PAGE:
Some high class performances from Donegal Sportspeople in 2017

THE SPORTING DIARY with Sports Ed Peter Campbell

Some high class performances from Donegal Sportspeople in 2017

Some high class performances in 2017

2017 will not go down as one of the greatest in sport, such are the levels of expectation that abound. However, there were some high class performances.

The highlight was probably Ballyshannon student Mona McSharry winning a first ever swimming gold medal at the World Junior Swimming Championships in the US. The 17-year-old more recently was only inches away from securing a medal at the European Seniors in Copenhagen, and there seems to be a very big future for the Grange, Co. Sligo native.

Katie-George Dunlevy also achieved world gold, in the World Paracycle Championships in South Africa in August along with her partner Eve McChrystal. Katie-George was back home in her father’s native Mountcharles some weeks later to show off her gold medal. Coming after winning Olympic gold in Rio a year earlier, this was another major milestone in her career.

It was a good year for Chloe Magee and Sam Magee, becoming the first Irish players to win medals at the European Badminton Championships. The Raphoe siblings took bronze in the Mixed Doubles in April, and then followed up by winning the Spanish Open in June.

Even though he remained unbeaten and won the NABF (North American) middleweight title when defeating Glen Tapia in March, it was largely a frustrating year for Twin Towns man Jason Quigley as he picked up a hand injury which kept him out of the ring since. Recently he changed stables, now based in Sheffield, England under Dominic Ingle and is hoping to be back in the ring in early 2018.

On the GAA front Donegal seniors had a disappointing exit to Galway in the Qualifiers with the U-21s providing the only success, winning Ulster.

The Donegal Ladies had a good year, going down narrowly in the League final to Cork before winning the Ulster Senior Championship. They went out of the competition to Mayo. At the end of the year the Hegarty sisters, Ciara and Niamh, picked up All-Star awards and one wonders what Geraldine McLaughlin has to do to get an All-Star.

Here are some of my awards for the year.


Has to go to Fergal Horgan of Tipperary, who took charge of the All-Ireland Hurling final between Galway and Waterford. He gets the award, not just for the way he handled the final, but for the part he played in the fantastic documentary around the final. He displayed everything that you want from a referee, decisiveness, an ability to talk to the players and also enjoying the occasion.

In Donegal Jimmy White continues to set the standard and any young referee who wants to progress should study the Killybegs man. Mention must also go to Enda McFeely, who took charge of the Donegal Co. final for the first time and did really well. He is now on the national list and is in action in the Dr. McKenna Cup. Best of luck to him.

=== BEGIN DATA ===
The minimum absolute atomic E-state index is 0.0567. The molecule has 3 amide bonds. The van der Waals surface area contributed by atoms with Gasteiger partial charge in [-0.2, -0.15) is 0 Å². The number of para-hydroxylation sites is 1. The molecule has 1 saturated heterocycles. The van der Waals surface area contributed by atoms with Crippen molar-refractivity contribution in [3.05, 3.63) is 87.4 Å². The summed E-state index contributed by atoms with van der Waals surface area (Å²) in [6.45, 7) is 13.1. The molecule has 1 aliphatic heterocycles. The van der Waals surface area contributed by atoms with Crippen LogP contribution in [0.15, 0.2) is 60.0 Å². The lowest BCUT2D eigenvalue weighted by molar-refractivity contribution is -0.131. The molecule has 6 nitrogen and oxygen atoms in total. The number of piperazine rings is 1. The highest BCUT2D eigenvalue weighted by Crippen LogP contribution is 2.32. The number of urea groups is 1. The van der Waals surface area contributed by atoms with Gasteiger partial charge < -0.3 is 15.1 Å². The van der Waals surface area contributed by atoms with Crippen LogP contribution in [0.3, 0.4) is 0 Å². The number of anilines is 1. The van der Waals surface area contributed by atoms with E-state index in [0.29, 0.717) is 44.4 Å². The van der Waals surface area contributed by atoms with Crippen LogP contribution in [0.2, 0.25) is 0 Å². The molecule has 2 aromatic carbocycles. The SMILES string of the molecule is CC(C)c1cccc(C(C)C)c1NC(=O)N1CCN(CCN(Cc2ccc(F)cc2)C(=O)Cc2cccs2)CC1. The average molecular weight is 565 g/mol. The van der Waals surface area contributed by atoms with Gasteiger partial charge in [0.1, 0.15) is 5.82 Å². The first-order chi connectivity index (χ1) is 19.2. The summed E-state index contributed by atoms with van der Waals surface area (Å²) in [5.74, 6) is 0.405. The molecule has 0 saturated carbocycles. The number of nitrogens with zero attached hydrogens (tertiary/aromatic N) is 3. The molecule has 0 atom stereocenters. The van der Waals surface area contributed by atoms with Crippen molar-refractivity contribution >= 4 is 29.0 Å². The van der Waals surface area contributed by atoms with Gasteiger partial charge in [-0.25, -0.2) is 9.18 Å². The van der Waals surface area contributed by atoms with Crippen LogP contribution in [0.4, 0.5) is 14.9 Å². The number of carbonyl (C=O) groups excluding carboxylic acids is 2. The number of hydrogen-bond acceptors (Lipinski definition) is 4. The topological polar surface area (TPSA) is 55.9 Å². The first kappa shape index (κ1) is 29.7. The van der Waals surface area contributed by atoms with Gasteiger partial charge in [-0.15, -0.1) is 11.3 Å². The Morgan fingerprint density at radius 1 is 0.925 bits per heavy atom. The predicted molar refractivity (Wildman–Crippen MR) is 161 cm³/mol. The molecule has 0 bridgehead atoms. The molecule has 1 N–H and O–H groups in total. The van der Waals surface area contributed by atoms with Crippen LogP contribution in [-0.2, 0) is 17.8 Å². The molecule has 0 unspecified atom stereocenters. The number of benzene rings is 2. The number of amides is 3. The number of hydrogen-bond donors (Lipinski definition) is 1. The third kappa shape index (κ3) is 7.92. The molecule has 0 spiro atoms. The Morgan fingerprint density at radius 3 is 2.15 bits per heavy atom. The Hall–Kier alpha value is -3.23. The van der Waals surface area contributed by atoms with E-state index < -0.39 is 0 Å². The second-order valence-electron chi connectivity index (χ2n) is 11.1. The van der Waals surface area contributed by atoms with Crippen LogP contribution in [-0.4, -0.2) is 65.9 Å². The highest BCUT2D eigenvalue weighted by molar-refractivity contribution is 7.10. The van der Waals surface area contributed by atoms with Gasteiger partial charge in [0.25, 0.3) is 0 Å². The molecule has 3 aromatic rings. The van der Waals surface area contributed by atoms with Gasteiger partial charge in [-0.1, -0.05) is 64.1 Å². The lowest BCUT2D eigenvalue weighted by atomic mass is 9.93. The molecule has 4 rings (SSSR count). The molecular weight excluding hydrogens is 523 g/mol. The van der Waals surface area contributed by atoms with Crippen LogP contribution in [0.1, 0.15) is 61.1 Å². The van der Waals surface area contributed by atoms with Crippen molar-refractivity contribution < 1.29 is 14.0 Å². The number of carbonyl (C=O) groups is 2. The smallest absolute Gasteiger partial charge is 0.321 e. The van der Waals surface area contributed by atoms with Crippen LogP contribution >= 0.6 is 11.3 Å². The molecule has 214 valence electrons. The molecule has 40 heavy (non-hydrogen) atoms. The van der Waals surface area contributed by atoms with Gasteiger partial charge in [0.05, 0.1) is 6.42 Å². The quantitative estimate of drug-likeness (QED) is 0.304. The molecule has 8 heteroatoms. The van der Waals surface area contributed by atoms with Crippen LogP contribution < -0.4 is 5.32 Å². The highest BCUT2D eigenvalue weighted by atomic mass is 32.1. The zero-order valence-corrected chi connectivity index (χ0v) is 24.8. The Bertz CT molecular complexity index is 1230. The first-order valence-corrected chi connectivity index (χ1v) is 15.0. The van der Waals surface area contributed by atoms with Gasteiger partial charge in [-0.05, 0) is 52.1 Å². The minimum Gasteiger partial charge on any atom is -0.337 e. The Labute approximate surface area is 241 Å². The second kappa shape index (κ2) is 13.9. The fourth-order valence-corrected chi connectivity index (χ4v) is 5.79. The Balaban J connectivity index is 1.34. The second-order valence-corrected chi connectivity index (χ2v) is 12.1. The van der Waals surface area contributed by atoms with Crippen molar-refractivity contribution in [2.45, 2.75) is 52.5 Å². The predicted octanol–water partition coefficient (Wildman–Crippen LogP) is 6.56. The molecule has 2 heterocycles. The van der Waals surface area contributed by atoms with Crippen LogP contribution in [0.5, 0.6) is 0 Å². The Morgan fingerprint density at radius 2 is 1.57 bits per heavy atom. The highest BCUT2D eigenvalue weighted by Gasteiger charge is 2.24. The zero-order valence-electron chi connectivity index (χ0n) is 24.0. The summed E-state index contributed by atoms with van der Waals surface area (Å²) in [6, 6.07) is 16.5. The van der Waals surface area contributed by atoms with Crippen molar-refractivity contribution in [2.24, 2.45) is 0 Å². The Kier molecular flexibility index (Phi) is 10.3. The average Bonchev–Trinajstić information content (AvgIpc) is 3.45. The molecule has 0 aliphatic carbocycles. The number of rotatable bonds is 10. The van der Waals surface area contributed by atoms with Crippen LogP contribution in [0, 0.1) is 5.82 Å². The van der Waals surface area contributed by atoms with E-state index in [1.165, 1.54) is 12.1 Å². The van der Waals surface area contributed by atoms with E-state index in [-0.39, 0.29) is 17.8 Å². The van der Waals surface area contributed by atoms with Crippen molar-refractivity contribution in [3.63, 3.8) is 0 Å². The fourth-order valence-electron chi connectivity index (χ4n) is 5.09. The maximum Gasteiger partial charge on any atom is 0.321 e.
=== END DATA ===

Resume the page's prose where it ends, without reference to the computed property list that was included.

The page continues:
In Donegal there is an easy winner. Kilcar took home the Dr. Maguire and Democrat Cup and they did it in some style. They had won the league twice in recent years but the big one - championship - had eluded them.

On the national stage, the Galway hurlers were waiting even longer than Kilcar - back to 1988 - and they were just as impressive. Dublin keep winning, but they needed a bit of luck to get the three-in-a-row (as well as Mayo’s continued ability to find a way to lose!)


Again starting in Donegal I can't pass Patrick McBrearty. Many would have thought he wasn't captain material, but how wrong they were. He was brilliant for Kilcar and was probably Donegal's most consistent performer as well, even though he didn't see that much game time early in the year. He also carried himself very well when speaking after the county final and especially at the homecoming in Kilcar on county final night.

At national level I would totally agree with Andy Moran getting the award in football. He was just brilliant and it would be nice to see him along with Colm Boyle and Keith Higgins get their hands on an All-Ireland medal. In hurling I would have had a toss between Joe Canning and Gearoid McInerney, but I won't argue with Canning getting it, if only for his brilliance over a good number of years.


For Donegal - any of Patrick McBrearty’s selection of points against Scotstown in the first half of the Ulster Club quarter-final in Clones. In a sublime performance, McBrearty had one of those days that you dream about.

For goal of the year, you could pick any of Ryan McHugh’s for Kilcar - one against St. Michael’s in the quarter-final, where he palmed home, was one of those great team scores. It looked easy, but it was a proper team goal.